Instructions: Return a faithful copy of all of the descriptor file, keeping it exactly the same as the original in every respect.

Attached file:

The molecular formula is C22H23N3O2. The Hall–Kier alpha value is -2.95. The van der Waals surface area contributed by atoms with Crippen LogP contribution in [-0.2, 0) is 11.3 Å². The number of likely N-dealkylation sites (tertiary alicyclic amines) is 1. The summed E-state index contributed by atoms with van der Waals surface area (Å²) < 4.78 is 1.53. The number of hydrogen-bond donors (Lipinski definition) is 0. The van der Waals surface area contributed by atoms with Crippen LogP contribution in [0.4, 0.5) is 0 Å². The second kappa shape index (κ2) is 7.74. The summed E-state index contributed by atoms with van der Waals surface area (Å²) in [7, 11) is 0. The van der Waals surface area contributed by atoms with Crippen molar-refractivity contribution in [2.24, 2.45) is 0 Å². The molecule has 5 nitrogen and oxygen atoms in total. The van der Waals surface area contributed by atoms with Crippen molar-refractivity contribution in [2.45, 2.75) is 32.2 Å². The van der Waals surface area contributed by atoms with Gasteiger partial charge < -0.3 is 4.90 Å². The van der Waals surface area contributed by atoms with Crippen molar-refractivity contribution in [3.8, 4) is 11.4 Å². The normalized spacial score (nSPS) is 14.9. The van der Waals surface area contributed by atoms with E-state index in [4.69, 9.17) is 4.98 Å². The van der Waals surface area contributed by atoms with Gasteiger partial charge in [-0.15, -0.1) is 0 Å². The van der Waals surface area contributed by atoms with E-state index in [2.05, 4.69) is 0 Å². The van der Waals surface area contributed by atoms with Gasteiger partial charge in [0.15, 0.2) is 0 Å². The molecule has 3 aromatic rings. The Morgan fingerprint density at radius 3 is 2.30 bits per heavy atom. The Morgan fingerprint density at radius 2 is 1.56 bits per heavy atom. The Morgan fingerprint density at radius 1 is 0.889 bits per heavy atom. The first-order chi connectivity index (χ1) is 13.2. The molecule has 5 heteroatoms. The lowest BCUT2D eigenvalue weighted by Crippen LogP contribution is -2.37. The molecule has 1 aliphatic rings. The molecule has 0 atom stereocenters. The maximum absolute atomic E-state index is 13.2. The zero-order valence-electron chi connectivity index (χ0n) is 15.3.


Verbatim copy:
The molecular formula is C22H23N3O2. The Hall–Kier alpha value is -2.95. The van der Waals surface area contributed by atoms with Crippen LogP contribution in [-0.2, 0) is 11.3 Å². The number of likely N-dealkylation sites (tertiary alicyclic amines) is 1. The summed E-state index contributed by atoms with van der Waals surface area (Å²) < 4.78 is 1.53. The number of hydrogen-bond donors (Lipinski definition) is 0. The van der Waals surface area contributed by atoms with Crippen LogP contribution in [0.4, 0.5) is 0 Å². The second kappa shape index (κ2) is 7.74. The summed E-state index contributed by atoms with van der Waals surface area (Å²) in [7, 11) is 0. The van der Waals surface area contributed by atoms with Crippen molar-refractivity contribution in [2.24, 2.45) is 0 Å². The molecule has 5 nitrogen and oxygen atoms in total. The van der Waals surface area contributed by atoms with Crippen molar-refractivity contribution in [2.45, 2.75) is 32.2 Å². The van der Waals surface area contributed by atoms with Gasteiger partial charge < -0.3 is 4.90 Å². The van der Waals surface area contributed by atoms with Crippen molar-refractivity contribution in [3.8, 4) is 11.4 Å². The normalized spacial score (nSPS) is 14.9. The van der Waals surface area contributed by atoms with E-state index in [4.69, 9.17) is 4.98 Å². The van der Waals surface area contributed by atoms with Gasteiger partial charge in [-0.15, -0.1) is 0 Å². The van der Waals surface area contributed by atoms with E-state index in [2.05, 4.69) is 0 Å². The van der Waals surface area contributed by atoms with Gasteiger partial charge in [0.15, 0.2) is 0 Å². The molecule has 3 aromatic rings. The Morgan fingerprint density at radius 3 is 2.30 bits per heavy atom. The Morgan fingerprint density at radius 2 is 1.56 bits per heavy atom. The Morgan fingerprint density at radius 1 is 0.889 bits per heavy atom. The first-order chi connectivity index (χ1) is 13.2. The molecule has 5 heteroatoms. The lowest BCUT2D eigenvalue weighted by Crippen LogP contribution is -2.37. The molecule has 1 aliphatic rings. The molecule has 0 atom stereocenters. The maximum absolute atomic E-state index is 13.2. The zero-order valence-electron chi connectivity index (χ0n) is 15.3.